Number Four: Mobile is driving the bus.
    It’s clear that most consumers are using their mobile phones to access social media. We see it in our clients’ analytics and in every data nugget revealed, such as Facebook announcing it now has more than one billion mobile users3. Some data indicate that nearly 80 percent of all social media time is spent on mobile devices. So what does that mean for marketers? You better make sure that the action you want your followers to take is mobile-friendly. Nix any long forms and make sure your website is device-agnostic.
    Meet with me and my social media team. We’ll work together to develop a no-nonsense strategy and implementation plan. We’ll take care of those tasks that cause you headaches – such as creating quality content or managing digital ad campaigns – while you can keep doing what brings you joy.
    Consider us your social media helping hand. Let’s talk. Call us at 952-697-5269 or requesting a free consultation.
    Sources
    1Reference 1
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    3Reference 3

    • 4 min
    Marketing to Go: Brand Statement

    Marketing to Go: Brand Statement

    The following audio is from a blog post and video in our Marketing-to-Go series. Marketing to Go: Brand Statement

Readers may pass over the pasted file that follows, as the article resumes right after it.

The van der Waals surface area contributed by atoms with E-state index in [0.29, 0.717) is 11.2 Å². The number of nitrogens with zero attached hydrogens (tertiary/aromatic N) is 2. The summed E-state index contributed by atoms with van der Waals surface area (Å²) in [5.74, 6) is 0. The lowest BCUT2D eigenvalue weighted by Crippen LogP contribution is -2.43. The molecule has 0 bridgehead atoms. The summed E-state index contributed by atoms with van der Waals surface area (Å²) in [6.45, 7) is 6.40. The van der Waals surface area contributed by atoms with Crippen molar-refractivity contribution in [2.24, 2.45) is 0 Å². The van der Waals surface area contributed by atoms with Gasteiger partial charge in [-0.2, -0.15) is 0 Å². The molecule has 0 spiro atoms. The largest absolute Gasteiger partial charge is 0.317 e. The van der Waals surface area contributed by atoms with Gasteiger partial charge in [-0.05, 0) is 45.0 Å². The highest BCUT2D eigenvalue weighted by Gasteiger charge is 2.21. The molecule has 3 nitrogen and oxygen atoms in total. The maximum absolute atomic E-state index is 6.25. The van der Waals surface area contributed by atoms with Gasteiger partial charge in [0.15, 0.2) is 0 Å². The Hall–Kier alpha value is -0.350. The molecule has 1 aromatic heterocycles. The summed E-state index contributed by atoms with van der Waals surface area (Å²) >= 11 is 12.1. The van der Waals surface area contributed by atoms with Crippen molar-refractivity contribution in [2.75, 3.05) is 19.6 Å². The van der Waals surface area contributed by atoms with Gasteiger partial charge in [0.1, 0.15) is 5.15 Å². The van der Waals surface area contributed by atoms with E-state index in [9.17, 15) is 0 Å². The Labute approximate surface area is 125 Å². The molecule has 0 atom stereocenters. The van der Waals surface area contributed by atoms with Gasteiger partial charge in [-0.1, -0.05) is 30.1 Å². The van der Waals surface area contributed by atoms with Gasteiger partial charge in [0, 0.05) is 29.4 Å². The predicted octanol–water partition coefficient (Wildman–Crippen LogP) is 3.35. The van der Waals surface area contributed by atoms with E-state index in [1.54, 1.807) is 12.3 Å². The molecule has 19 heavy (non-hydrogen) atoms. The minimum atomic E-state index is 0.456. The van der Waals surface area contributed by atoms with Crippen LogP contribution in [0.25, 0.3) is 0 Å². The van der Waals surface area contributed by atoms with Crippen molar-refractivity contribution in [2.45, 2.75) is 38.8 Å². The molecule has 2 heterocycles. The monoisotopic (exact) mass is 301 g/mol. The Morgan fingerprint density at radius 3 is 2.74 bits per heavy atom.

Imagine this: It’s Saturday morning and your neighbor stops by with their dog. The neighbor begins to talk about the new dog food they just bought. The neighbor says: I bought this new dog food and my dog just loves it. He was always a picky eater but not anymore. XYZ company came up with flavors based on the popular meals people eat — like leftover turkey dinner and day old lasagna. Another thing I like about it is the food comes packaged in individual serving sizes based on the dog’s weight. You should try it for your dog.

    This is what you would call a brand statement.

    A brand statement is a short paragraph written in the words a customer would use if you overheard them describing your product to another person, and they got it exactly right.

    Every marketer needs to construct a brand statement for their product. It will help you create the messages you need to accomplish your goal. Remember, the goal of marketing is to create an audience that thinks of, and describes your product exactly how you would wish.

    Ready for more? Watch our videos for more tips that you can put to use immediately. Be sure to subscribe!

    • 1 min